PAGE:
By Sophia Savage | Thompson on Hollywood August 18, 2010 at 7:36AM
- The Wrap uncovered an email of Paramount interest re: what's in the cards for the studio (unofficial). For example, Kathryn Bigelow's next feature Triple Frontier (written by Hurt Locker Oscar-winner Mark Boal), an action-adventure set in the border zone between Paraguay, Argentina, and Brazil), may star an ensemble of Will Smith, Sean Penn, Javier Bardem and Christian Bale. A thriller is in the works from Bad Robot mastermind J. J. Abrams (the original idea about the game "7 Minutes in Heaven" turning deadly came from Lost director Jack Bender, who may take the reins). The script for the Tom Clancy reboot featuring a new Jack Ryan needs re-writes (also possibly being directed by Bender), and Hansel and Gretel is "beginning casting conversations" (this fairy-tale turned comedy reintroduces the pair 15 years after their gingerbread house fiasco, when they've become witch bounty hunters. All of these works in progress are subject to change, natch. Paramount production chief Adam Goodman can't be very happy at being caught with his pants unzipped.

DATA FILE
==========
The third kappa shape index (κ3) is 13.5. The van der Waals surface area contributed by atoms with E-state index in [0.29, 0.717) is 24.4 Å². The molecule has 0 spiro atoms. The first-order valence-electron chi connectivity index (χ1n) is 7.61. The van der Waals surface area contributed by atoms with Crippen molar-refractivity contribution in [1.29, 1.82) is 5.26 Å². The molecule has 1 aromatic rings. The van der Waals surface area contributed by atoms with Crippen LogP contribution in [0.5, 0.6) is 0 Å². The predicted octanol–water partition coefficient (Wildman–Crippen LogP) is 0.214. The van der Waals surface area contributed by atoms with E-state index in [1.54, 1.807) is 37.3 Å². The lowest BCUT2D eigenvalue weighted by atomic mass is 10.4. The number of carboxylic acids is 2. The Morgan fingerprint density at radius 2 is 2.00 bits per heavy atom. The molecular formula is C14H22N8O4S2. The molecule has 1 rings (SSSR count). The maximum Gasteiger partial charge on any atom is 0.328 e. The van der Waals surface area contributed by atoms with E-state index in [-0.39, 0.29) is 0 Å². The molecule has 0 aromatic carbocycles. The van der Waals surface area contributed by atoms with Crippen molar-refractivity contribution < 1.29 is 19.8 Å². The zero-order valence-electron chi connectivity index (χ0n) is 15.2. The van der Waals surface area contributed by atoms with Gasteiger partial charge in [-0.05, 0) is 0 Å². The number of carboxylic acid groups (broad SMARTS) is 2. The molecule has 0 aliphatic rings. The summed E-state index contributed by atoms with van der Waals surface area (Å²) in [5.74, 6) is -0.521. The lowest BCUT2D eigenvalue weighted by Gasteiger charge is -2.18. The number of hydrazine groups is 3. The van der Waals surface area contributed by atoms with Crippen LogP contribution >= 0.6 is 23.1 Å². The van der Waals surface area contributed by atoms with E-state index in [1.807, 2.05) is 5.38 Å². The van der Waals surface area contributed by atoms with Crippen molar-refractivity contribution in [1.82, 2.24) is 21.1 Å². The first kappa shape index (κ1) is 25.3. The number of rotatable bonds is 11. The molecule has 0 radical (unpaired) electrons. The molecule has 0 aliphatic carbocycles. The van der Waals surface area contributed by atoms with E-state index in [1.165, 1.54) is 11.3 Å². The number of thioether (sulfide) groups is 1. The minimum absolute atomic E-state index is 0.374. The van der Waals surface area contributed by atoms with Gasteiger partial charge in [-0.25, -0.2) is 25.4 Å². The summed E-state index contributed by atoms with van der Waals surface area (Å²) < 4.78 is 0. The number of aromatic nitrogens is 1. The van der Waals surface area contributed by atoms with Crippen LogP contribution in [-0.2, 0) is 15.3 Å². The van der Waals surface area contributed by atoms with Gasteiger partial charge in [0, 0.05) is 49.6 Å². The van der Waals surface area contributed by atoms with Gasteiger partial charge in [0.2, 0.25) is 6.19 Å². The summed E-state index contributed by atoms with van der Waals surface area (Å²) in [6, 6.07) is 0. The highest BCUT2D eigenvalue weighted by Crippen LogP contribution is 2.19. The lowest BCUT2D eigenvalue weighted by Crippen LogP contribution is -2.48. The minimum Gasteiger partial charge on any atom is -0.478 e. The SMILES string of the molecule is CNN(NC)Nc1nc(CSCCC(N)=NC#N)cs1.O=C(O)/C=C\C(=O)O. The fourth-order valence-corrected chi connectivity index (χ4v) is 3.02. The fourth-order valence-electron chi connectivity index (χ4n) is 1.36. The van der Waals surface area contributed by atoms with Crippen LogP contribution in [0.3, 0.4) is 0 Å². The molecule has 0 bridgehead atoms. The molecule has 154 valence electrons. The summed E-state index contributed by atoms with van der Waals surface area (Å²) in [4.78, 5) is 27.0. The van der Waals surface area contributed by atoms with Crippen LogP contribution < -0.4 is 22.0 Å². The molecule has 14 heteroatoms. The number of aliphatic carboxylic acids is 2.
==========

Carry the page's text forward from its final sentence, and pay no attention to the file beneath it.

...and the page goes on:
- Meanwhile, Conservatives are having trouble coming to terms with The Expendables (41% on the Tomatometer). "A heated debate has arisen over the film's relative merits," says LAT's Patrick Goldstein, who approves, "since liberals can never agree on anything, so it's reassuring to see our conservative brethren in a similar situation." NY Post blogger Kyle Smith doesn't want us to "fool ourselves into thinking it’s a good movie" and Big Hollywood's John Nolte considers the film the most patriotic flick we've had in decades (he's forgetting the '90s when Independence Day and Armageddon surged with red, white and blue); and "much more impressive achievement than the likes of the flood of Syrianas." Jason Apuzzo at Libertas Film Magazine believes Salt and its portrayal of the CIA to be more patriotic than The Expendables. Hmmm.
- Want to take political action for your favorite cause? Here are two possible ways. The first, as expressed in the video below (for citizens against Target against Gay rights), involves getting creative to grab peoples' attention to support your cause, using constitution-based facts to defend your argument, and asking that policy-making be a process that corporations can't buy. The second option (the other video), requires less effort: use sexism, recycled pop-music, and precise selectivity to prove that A is hotter than B (in this case, the Minnesota GOP pits Republican women vs. Democratic women).